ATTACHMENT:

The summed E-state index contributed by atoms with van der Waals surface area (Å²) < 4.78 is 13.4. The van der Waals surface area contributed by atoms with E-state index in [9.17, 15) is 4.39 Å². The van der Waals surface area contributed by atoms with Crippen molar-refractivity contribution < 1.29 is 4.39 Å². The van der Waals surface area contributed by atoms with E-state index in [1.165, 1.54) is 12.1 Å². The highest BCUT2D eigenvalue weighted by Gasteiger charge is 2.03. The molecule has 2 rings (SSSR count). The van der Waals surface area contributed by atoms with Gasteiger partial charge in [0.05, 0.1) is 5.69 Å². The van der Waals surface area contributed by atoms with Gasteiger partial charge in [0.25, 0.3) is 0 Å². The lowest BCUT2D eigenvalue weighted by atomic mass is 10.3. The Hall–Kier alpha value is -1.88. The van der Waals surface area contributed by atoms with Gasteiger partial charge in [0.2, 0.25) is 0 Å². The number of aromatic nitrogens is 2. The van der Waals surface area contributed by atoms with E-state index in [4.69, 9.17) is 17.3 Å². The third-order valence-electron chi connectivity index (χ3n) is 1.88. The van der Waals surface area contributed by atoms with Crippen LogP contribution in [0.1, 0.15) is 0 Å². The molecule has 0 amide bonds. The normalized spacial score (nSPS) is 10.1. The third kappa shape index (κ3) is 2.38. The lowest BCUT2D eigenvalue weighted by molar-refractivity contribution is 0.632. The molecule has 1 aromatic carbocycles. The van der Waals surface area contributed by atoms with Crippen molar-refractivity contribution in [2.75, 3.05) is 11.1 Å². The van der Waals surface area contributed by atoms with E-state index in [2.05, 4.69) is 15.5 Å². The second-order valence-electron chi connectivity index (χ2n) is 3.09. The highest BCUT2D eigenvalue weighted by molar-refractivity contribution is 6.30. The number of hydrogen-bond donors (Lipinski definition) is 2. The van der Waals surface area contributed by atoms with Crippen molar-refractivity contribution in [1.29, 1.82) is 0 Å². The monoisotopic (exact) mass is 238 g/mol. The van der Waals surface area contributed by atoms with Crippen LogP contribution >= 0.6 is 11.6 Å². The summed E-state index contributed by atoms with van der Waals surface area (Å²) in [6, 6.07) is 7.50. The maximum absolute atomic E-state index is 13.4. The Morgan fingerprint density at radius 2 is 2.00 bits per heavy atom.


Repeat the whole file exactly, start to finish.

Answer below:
The summed E-state index contributed by atoms with van der Waals surface area (Å²) < 4.78 is 13.4. The van der Waals surface area contributed by atoms with E-state index in [9.17, 15) is 4.39 Å². The van der Waals surface area contributed by atoms with Crippen molar-refractivity contribution < 1.29 is 4.39 Å². The van der Waals surface area contributed by atoms with E-state index in [1.165, 1.54) is 12.1 Å². The highest BCUT2D eigenvalue weighted by Gasteiger charge is 2.03. The molecule has 2 rings (SSSR count). The van der Waals surface area contributed by atoms with Gasteiger partial charge in [0.05, 0.1) is 5.69 Å². The van der Waals surface area contributed by atoms with Gasteiger partial charge in [0.25, 0.3) is 0 Å². The lowest BCUT2D eigenvalue weighted by atomic mass is 10.3. The Hall–Kier alpha value is -1.88. The van der Waals surface area contributed by atoms with Gasteiger partial charge in [0.2, 0.25) is 0 Å². The number of aromatic nitrogens is 2. The van der Waals surface area contributed by atoms with E-state index in [4.69, 9.17) is 17.3 Å². The third-order valence-electron chi connectivity index (χ3n) is 1.88. The van der Waals surface area contributed by atoms with Crippen LogP contribution in [0.1, 0.15) is 0 Å². The molecule has 0 amide bonds. The normalized spacial score (nSPS) is 10.1. The third kappa shape index (κ3) is 2.38. The lowest BCUT2D eigenvalue weighted by molar-refractivity contribution is 0.632. The molecule has 1 aromatic carbocycles. The van der Waals surface area contributed by atoms with Crippen molar-refractivity contribution in [2.75, 3.05) is 11.1 Å². The van der Waals surface area contributed by atoms with E-state index in [2.05, 4.69) is 15.5 Å². The second-order valence-electron chi connectivity index (χ2n) is 3.09. The highest BCUT2D eigenvalue weighted by molar-refractivity contribution is 6.30. The number of hydrogen-bond donors (Lipinski definition) is 2. The van der Waals surface area contributed by atoms with Crippen molar-refractivity contribution in [1.29, 1.82) is 0 Å². The monoisotopic (exact) mass is 238 g/mol. The van der Waals surface area contributed by atoms with Crippen LogP contribution >= 0.6 is 11.6 Å². The summed E-state index contributed by atoms with van der Waals surface area (Å²) in [6, 6.07) is 7.50. The maximum absolute atomic E-state index is 13.4. The Morgan fingerprint density at radius 2 is 2.00 bits per heavy atom.